Minimum wage’s magical act

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Minimum wage’s magical act

The government last week announced a new hourly minimum wage of 6,470 won ($5.90) for next year, up 7.3 percent from this year’s 6,030 won. Eight hours’ work per day, or 209 hours for a full month, would translate into monthly earning of 1,352,230 won.

It is basically the base salary as it excludes bonuses, overtime and welfare compensation. The Ministry of Employment and Labor awaited appeal following the decision of a revised base salary for next year by the minimum wage commission, but both labor and employers did not file a petition despite their earlier opposition to the new rate. A group of small merchants appealed, but was rejected.

The minimum wage commission — comprising nine representatives each from the government, employers, and employees — has always disappeared from the scene after its work was done. It will likely re-emerge in April when review for a 2018 minimum wage should begin.
It’s a repeated act. The commission rocks the nation and then silently exits. The pattern will go on unless the system is overhauled. We know what it will say in April next year as it opens the table for new discussions on wages. It is likely to vow to study the problems in current wage-setting system and come up with new measures after it is done reviewing new base rate for 2018.

The opposition took initiative by motioning bills to revise the wage-setting system. Labor has joined the campaign. The political sector has made the first move to set the grounds to raise the base wage to 10,000 won. To it only the base figure matters. Politicians do not care about a broader reforms to set different wage bases for industries and regions, or the idea of connecting the base salary to labor incentive tax to help income for poorer and temporary workers. Nor do they think about urging the commission to come up with a reform outline. The institution itself is of no use.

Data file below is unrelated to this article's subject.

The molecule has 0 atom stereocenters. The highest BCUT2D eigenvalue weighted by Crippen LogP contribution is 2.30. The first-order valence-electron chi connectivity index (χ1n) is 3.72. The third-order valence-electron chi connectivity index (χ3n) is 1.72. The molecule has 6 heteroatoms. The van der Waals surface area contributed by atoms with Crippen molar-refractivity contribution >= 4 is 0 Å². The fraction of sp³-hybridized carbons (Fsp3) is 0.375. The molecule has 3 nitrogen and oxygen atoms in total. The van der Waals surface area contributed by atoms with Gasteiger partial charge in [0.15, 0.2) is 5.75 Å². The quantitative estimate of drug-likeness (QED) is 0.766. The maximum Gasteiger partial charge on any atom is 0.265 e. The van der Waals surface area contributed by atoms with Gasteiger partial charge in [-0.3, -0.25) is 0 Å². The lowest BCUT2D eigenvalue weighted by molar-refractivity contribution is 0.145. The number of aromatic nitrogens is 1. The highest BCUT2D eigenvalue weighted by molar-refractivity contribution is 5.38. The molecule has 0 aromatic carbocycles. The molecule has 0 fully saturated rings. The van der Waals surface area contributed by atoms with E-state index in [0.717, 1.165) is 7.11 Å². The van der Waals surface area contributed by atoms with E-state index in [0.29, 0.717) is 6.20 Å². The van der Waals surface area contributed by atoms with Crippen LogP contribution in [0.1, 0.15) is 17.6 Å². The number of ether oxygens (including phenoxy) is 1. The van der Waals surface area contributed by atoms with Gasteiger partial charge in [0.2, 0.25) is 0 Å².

Nine members representing the labor sector resigned themselves. One of the government members, Yoon Hee-sook, the research chief of the Korea Development Institute, also walked out, saying the commission is dominated by arrogance and politics.

The commission blames the members instead of the system. It claims that the members continue with wasteful wrangling and lack will for productive debating. It said Yoon resigned because she, in her first year on the commission, might have not been used to the harsh exchange between employers and employees. Such lame and irresponsible excuses coming from a state institution is hardly adequate.

The minimum wage is pivotal to the campaign to realign the growth model led by income. Proponents of such growth models reason that higher income leads to higher spending. They demand that 10,000 won should be the minimum wage. There is little consideration for the sustainability or competitiveness of the workforce. It becomes a popular platform during elections. It is contested by all presidential hopefuls. It has become a hot potato, yet the commission in charge of the agenda is carefree.

It stays to its corner and refuses to come up until its call in April. When it does, the controversial scene repeats itself. The commission well knows that minimum wage should not become a political matter. Council chief Park Jung-sung maintains the issue should be addressed in economic and management context. The members are also aware that the council meetings have turned into a scene similar to collective bargaining. They also agree that they must differentiate the minimum wage system according to workplace size and industry and connect it with the tax code. They are neglecting their roles and condoning the matter to become a political issue by keeping silence. If they do not wish to be called cowards, they must make a rightful stand and act like an economic body serving the interests of the populace.


JoongAng Ilbo, Aug. 15, Page 28
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